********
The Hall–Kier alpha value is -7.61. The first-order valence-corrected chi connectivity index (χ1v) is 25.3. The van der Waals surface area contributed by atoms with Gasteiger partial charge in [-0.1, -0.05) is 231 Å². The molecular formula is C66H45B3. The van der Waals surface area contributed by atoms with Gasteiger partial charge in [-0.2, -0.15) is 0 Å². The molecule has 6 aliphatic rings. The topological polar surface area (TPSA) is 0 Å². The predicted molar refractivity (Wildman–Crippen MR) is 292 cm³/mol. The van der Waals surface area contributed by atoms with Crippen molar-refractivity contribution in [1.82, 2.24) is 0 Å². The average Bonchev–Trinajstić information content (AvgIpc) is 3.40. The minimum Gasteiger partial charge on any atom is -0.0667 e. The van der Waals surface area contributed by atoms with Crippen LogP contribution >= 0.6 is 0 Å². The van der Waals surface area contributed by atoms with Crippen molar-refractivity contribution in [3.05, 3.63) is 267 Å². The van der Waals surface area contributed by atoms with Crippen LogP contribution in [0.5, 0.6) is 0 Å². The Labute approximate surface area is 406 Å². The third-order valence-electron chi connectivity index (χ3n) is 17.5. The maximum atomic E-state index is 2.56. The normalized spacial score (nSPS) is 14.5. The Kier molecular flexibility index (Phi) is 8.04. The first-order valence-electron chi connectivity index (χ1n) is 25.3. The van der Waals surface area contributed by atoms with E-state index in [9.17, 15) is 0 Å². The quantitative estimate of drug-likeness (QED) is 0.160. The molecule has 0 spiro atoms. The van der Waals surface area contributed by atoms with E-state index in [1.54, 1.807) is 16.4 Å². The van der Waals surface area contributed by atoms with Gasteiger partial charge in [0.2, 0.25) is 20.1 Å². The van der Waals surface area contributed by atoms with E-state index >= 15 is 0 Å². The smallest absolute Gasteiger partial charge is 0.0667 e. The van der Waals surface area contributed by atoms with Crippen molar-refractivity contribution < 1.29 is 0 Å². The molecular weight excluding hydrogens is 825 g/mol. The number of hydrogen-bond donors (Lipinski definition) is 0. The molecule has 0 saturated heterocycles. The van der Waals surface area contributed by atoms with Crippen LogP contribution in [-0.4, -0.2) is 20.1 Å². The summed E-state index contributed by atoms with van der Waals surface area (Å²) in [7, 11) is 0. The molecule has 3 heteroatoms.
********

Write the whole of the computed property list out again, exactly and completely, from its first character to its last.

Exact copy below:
The Hall–Kier alpha value is -7.61. The first-order valence-corrected chi connectivity index (χ1v) is 25.3. The van der Waals surface area contributed by atoms with Gasteiger partial charge in [-0.1, -0.05) is 231 Å². The molecular formula is C66H45B3. The van der Waals surface area contributed by atoms with Gasteiger partial charge in [-0.2, -0.15) is 0 Å². The molecule has 6 aliphatic rings. The topological polar surface area (TPSA) is 0 Å². The predicted molar refractivity (Wildman–Crippen MR) is 292 cm³/mol. The van der Waals surface area contributed by atoms with Crippen molar-refractivity contribution in [1.82, 2.24) is 0 Å². The average Bonchev–Trinajstić information content (AvgIpc) is 3.40. The minimum Gasteiger partial charge on any atom is -0.0667 e. The van der Waals surface area contributed by atoms with Crippen LogP contribution >= 0.6 is 0 Å². The van der Waals surface area contributed by atoms with Crippen molar-refractivity contribution in [3.05, 3.63) is 267 Å². The van der Waals surface area contributed by atoms with Crippen LogP contribution in [0.5, 0.6) is 0 Å². The Labute approximate surface area is 406 Å². The third-order valence-electron chi connectivity index (χ3n) is 17.5. The maximum atomic E-state index is 2.56. The normalized spacial score (nSPS) is 14.5. The Kier molecular flexibility index (Phi) is 8.04. The first-order valence-electron chi connectivity index (χ1n) is 25.3. The van der Waals surface area contributed by atoms with E-state index in [9.17, 15) is 0 Å². The quantitative estimate of drug-likeness (QED) is 0.160. The molecule has 0 spiro atoms. The van der Waals surface area contributed by atoms with E-state index in [1.54, 1.807) is 16.4 Å². The van der Waals surface area contributed by atoms with Gasteiger partial charge in [0.2, 0.25) is 20.1 Å². The van der Waals surface area contributed by atoms with E-state index >= 15 is 0 Å². The smallest absolute Gasteiger partial charge is 0.0667 e. The van der Waals surface area contributed by atoms with Crippen molar-refractivity contribution < 1.29 is 0 Å². The molecular weight excluding hydrogens is 825 g/mol. The number of hydrogen-bond donors (Lipinski definition) is 0. The molecule has 0 saturated heterocycles. The van der Waals surface area contributed by atoms with Crippen LogP contribution in [-0.4, -0.2) is 20.1 Å². The summed E-state index contributed by atoms with van der Waals surface area (Å²) in [7, 11) is 0. The molecule has 3 heteroatoms.